Oman profile - Overview
- 25 November 2014
- From the section Middle East
The oldest independent state in the Arab world, Oman is one of the more traditional countries in the Gulf region and was, until the 1970s, one of the most isolated.
Occupying the south-east corner of the Arabian peninsula, it has a strategically important position at the mouth of the Gulf.
At one time Oman had its own empire, which at its peak in the 19th century stretched down the east African coast and vied with Portugal and Britain for influence in the Gulf and Indian Ocean.
Oman under Sultan Said bin Taimur, who came to power in 1932, experienced decades of international isolation, a society run along feudal lines and internal rebellion.
After deposing his father in 1970, Sultan Qaboos Bin Said opened up the country, embarked on economic reforms and boosted spending on health, education and welfare.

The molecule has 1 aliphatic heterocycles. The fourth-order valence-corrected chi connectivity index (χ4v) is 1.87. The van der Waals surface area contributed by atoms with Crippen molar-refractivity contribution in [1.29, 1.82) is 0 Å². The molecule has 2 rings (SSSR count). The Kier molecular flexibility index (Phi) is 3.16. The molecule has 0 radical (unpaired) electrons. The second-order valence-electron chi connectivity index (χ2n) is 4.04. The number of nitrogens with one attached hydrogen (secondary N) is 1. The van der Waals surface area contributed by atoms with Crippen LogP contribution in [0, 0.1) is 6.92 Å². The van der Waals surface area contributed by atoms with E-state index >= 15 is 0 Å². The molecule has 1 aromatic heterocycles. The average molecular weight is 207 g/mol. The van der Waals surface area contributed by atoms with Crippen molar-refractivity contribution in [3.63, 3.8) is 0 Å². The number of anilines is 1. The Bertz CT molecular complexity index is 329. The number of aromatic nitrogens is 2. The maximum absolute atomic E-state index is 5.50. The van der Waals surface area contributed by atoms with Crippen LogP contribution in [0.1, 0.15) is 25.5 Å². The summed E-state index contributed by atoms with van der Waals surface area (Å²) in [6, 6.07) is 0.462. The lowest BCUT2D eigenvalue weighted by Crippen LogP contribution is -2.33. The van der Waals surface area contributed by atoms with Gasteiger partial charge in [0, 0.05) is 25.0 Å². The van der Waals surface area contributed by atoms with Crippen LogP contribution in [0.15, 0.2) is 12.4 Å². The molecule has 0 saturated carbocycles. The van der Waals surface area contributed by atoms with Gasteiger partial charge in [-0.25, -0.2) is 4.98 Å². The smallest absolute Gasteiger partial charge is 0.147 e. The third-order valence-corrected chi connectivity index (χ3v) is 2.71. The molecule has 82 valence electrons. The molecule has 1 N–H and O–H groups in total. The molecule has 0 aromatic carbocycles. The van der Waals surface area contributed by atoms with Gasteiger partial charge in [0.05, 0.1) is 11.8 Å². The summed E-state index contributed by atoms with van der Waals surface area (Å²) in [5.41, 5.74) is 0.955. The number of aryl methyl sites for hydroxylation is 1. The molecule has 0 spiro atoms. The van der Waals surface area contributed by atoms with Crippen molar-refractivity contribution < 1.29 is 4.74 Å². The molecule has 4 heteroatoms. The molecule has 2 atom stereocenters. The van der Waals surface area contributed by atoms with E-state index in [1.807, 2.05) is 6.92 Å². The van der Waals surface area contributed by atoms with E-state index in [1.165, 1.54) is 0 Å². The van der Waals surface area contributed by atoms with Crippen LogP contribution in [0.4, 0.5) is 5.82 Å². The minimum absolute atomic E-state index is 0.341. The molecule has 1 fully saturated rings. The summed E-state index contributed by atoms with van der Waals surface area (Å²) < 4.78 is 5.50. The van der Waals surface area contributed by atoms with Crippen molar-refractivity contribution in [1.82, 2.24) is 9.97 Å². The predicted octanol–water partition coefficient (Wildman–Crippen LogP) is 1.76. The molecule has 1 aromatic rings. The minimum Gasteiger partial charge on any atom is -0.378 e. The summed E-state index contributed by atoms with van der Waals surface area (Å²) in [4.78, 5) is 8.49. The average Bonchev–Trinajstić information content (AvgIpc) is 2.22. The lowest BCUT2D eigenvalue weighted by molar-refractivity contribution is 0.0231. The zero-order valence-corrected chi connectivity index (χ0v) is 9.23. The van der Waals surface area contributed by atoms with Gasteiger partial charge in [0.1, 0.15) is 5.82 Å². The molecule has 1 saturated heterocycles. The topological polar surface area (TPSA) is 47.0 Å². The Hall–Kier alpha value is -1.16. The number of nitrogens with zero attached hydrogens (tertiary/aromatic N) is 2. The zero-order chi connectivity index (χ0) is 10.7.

As with other Gulf nations, oil is the mainstay of the economy, providing a large chunk of GDP, but compared to its neighbours Oman is a modest producer. Agriculture and fishing are important sources of income.
Tourism, another source of revenue, is on the rise. Oman's attractions include a largely-untouched coastline, mountains, deserts and the burgeoning capital Muscat, with its forts, palaces and old walled city.
Most Omanis follow the Ibadi sect of Islam - the only remaining expression of Kharijism, which was created as a result of one of the first schisms within the religion.
The country has so far been spared the militant Islamist violence that has plagued some of its neighbours.
It has long been a useful Arab ally to Washington, not least because of its steady relations with Iran.
Oman has not been immune from the groundswell of political dissent in the region. Protests in 2011 demanding reforms were dispersed by riot police, and the government began a crackdown on Internet criticism the following year.